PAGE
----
Skip to content

BC Wildfire Service eases campfire ban in northwest

Campfires permitted again following wetter conditions
Following recent rains, campfire restrictions have been eased in several communities within BC Wildfire Service’s Northwest Fire Centre, bringing warmth and comfort back to outdoor enthusiasts. (Leon Contreras/Unsplash)

BC Wildfire Service announced the partial lifting of the campfire ban that had been re-imposed on the Northwest Fire Centre since Aug. 31. This decision, effective at 12 p.m. on Sept. 12, arrives amid a more rainy period experienced in the region, particularly in areas like Terrace.

Residents and visitors in the Cassiar Fire Zone, Skeena Fire Zone, and the Bulkley Fire Zone can now once again enjoy Category 1 campfires. This includes communities such as Atlin in the Cassiar Fire Zone; Terrace, Prince Rupert, Thornhill, and Kitimat in the Skeena Fire Zone; and Smithers and Houston in the Bulkley Fire Zone.

However, the joy of sitting around a campfire comes with its safety stipulations. A Category 1 campfire is an open fire that burns piled material, not exceeding dimensions of 0.5 metres in height and width. For those lighting such a campfire, BC Wildfire Service mandates the following:

  • Ready access to a shovel or at least eight litres of water throughout the fire’s duration.
  • A clear fuel break around the campfire, ensuring no debris or combustible materials are nearby.
  • Ensuring the fire is completely extinguished and ashes are cold to the touch before leaving it unattended.

Residents in the Nadina Fire Zone, including Burns Lake, are still under the Category 1 campfire ban. The ban extends to tikis and other similar torches, binary exploding targets, burn barrels or burn cages of any size, and air curtain burners.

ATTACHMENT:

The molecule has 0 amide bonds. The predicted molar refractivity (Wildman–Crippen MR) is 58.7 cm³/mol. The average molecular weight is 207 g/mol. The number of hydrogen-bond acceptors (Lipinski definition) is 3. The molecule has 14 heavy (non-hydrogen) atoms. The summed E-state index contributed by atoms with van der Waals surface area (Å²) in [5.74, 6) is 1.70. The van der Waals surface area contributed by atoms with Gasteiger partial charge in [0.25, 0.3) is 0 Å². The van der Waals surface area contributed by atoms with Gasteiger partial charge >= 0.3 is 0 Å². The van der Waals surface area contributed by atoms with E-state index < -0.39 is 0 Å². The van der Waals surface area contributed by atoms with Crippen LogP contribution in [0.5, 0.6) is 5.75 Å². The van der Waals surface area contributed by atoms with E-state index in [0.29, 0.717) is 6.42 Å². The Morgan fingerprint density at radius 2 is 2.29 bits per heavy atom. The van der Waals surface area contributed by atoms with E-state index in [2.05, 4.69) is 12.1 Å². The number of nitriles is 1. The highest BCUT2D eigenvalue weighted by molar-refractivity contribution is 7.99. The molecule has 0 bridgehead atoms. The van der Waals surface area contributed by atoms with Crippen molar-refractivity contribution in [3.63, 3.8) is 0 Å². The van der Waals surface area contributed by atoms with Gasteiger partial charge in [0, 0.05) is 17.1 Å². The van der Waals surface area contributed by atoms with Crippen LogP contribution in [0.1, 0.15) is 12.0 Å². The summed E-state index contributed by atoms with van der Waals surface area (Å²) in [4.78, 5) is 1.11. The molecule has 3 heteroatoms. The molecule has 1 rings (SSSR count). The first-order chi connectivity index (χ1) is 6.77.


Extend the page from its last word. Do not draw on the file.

Furthermore, both Category 2 and Category 3 open burning continue to be prohibited across the Northwest Fire Centre. This prohibition also extends to the use of fireworks, including firecrackers, and sky lanterns.

Violators of these prohibitions should be wary. Contravening an open-burning prohibition could result in a violation ticket of $1,150. Worse yet, violators might face an administrative penalty up to $10,000. If the case goes to court and they are convicted, the penalties can skyrocket to a fine of up to $100,000 and/or a jail sentence of one year. Those found responsible for causing or contributing to a wildfire will be ordered to bear all firefighting and associated costs.

BC Wildfire Service continues to urge caution and reminds the public that while the bans have been relaxed, safety should remain a top priority.

Viktor Elias joined the Terrace Standard in April 2023.

Tips or story ideas? (250) 638-7283 ext. 5411 or

Like the Terrace Standard on Facebook and follow us on Twitter.